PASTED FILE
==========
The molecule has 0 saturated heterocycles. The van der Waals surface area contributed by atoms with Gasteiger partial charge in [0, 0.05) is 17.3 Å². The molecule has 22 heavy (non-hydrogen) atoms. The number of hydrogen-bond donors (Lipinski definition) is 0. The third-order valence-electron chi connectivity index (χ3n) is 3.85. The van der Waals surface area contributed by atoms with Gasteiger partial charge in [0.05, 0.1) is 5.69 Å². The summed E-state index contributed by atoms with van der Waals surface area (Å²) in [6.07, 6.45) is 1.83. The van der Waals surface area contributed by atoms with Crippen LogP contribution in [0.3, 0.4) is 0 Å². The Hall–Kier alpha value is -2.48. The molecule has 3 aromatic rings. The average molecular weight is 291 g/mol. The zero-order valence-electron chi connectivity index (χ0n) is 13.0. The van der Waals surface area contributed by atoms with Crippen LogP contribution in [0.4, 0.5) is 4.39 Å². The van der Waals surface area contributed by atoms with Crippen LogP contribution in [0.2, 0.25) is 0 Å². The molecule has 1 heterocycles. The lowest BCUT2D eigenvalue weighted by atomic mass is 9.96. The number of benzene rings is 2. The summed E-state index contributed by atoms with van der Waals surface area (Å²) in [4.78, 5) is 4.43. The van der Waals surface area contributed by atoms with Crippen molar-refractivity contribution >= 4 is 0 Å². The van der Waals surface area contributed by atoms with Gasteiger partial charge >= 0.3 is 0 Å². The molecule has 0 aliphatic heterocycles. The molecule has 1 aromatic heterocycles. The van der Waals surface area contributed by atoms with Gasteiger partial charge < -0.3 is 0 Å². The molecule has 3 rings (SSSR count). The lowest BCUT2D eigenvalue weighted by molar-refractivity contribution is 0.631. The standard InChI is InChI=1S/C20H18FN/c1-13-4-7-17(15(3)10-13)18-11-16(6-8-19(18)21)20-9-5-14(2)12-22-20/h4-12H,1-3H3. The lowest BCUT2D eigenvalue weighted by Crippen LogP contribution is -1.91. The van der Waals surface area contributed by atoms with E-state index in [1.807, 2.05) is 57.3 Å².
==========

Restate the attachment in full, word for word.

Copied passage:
The molecule has 0 saturated heterocycles. The van der Waals surface area contributed by atoms with Gasteiger partial charge in [0, 0.05) is 17.3 Å². The molecule has 22 heavy (non-hydrogen) atoms. The number of hydrogen-bond donors (Lipinski definition) is 0. The third-order valence-electron chi connectivity index (χ3n) is 3.85. The van der Waals surface area contributed by atoms with Gasteiger partial charge in [0.05, 0.1) is 5.69 Å². The summed E-state index contributed by atoms with van der Waals surface area (Å²) in [6.07, 6.45) is 1.83. The van der Waals surface area contributed by atoms with Crippen LogP contribution in [0.3, 0.4) is 0 Å². The Hall–Kier alpha value is -2.48. The molecule has 3 aromatic rings. The average molecular weight is 291 g/mol. The zero-order valence-electron chi connectivity index (χ0n) is 13.0. The van der Waals surface area contributed by atoms with Crippen LogP contribution in [0.4, 0.5) is 4.39 Å². The van der Waals surface area contributed by atoms with Crippen LogP contribution in [0.2, 0.25) is 0 Å². The molecule has 1 heterocycles. The lowest BCUT2D eigenvalue weighted by atomic mass is 9.96. The number of benzene rings is 2. The summed E-state index contributed by atoms with van der Waals surface area (Å²) in [4.78, 5) is 4.43. The van der Waals surface area contributed by atoms with Crippen molar-refractivity contribution >= 4 is 0 Å². The van der Waals surface area contributed by atoms with Gasteiger partial charge >= 0.3 is 0 Å². The molecule has 0 aliphatic heterocycles. The molecule has 1 aromatic heterocycles. The van der Waals surface area contributed by atoms with Gasteiger partial charge < -0.3 is 0 Å². The molecule has 3 rings (SSSR count). The lowest BCUT2D eigenvalue weighted by molar-refractivity contribution is 0.631. The standard InChI is InChI=1S/C20H18FN/c1-13-4-7-17(15(3)10-13)18-11-16(6-8-19(18)21)20-9-5-14(2)12-22-20/h4-12H,1-3H3. The lowest BCUT2D eigenvalue weighted by Crippen LogP contribution is -1.91. The van der Waals surface area contributed by atoms with E-state index in [1.807, 2.05) is 57.3 Å².